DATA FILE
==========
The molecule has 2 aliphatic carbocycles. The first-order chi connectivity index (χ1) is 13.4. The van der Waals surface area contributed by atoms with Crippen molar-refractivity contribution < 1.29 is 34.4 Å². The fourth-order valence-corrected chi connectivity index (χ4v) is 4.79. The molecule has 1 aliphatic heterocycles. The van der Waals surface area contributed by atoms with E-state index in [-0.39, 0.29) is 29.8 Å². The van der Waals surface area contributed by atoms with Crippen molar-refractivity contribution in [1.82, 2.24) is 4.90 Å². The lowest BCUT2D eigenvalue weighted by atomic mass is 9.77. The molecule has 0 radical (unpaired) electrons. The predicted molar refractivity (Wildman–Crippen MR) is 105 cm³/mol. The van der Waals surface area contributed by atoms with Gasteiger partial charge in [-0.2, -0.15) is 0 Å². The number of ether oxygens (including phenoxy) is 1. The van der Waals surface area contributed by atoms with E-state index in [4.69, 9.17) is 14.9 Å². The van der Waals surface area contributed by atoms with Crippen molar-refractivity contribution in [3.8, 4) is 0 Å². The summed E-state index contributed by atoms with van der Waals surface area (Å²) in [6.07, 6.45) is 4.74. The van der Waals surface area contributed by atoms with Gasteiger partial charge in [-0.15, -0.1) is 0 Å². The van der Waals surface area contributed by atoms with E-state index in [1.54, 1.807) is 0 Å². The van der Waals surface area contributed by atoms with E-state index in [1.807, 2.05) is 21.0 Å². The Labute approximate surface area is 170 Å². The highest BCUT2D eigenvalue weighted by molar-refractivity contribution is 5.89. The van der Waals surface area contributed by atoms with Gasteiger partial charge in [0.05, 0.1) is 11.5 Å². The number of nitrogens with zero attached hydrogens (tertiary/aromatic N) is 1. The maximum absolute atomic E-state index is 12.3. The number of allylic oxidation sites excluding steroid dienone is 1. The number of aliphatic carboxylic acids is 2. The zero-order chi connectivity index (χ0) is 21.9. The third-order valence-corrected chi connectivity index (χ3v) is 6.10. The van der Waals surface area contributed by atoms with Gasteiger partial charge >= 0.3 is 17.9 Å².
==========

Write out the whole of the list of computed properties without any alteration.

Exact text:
The molecule has 2 aliphatic carbocycles. The first-order chi connectivity index (χ1) is 13.4. The van der Waals surface area contributed by atoms with Crippen molar-refractivity contribution < 1.29 is 34.4 Å². The fourth-order valence-corrected chi connectivity index (χ4v) is 4.79. The molecule has 1 aliphatic heterocycles. The van der Waals surface area contributed by atoms with E-state index in [-0.39, 0.29) is 29.8 Å². The van der Waals surface area contributed by atoms with Crippen molar-refractivity contribution in [1.82, 2.24) is 4.90 Å². The lowest BCUT2D eigenvalue weighted by atomic mass is 9.77. The molecule has 0 radical (unpaired) electrons. The predicted molar refractivity (Wildman–Crippen MR) is 105 cm³/mol. The van der Waals surface area contributed by atoms with Gasteiger partial charge in [-0.2, -0.15) is 0 Å². The number of ether oxygens (including phenoxy) is 1. The van der Waals surface area contributed by atoms with E-state index in [4.69, 9.17) is 14.9 Å². The van der Waals surface area contributed by atoms with Crippen molar-refractivity contribution in [3.8, 4) is 0 Å². The summed E-state index contributed by atoms with van der Waals surface area (Å²) in [6.07, 6.45) is 4.74. The van der Waals surface area contributed by atoms with Gasteiger partial charge in [-0.15, -0.1) is 0 Å². The van der Waals surface area contributed by atoms with E-state index in [1.54, 1.807) is 0 Å². The van der Waals surface area contributed by atoms with E-state index in [1.807, 2.05) is 21.0 Å². The Labute approximate surface area is 170 Å². The highest BCUT2D eigenvalue weighted by molar-refractivity contribution is 5.89. The van der Waals surface area contributed by atoms with Gasteiger partial charge in [0.05, 0.1) is 11.5 Å². The number of nitrogens with zero attached hydrogens (tertiary/aromatic N) is 1. The maximum absolute atomic E-state index is 12.3. The number of allylic oxidation sites excluding steroid dienone is 1. The number of aliphatic carboxylic acids is 2. The zero-order chi connectivity index (χ0) is 21.9. The third-order valence-corrected chi connectivity index (χ3v) is 6.10. The van der Waals surface area contributed by atoms with Gasteiger partial charge >= 0.3 is 17.9 Å².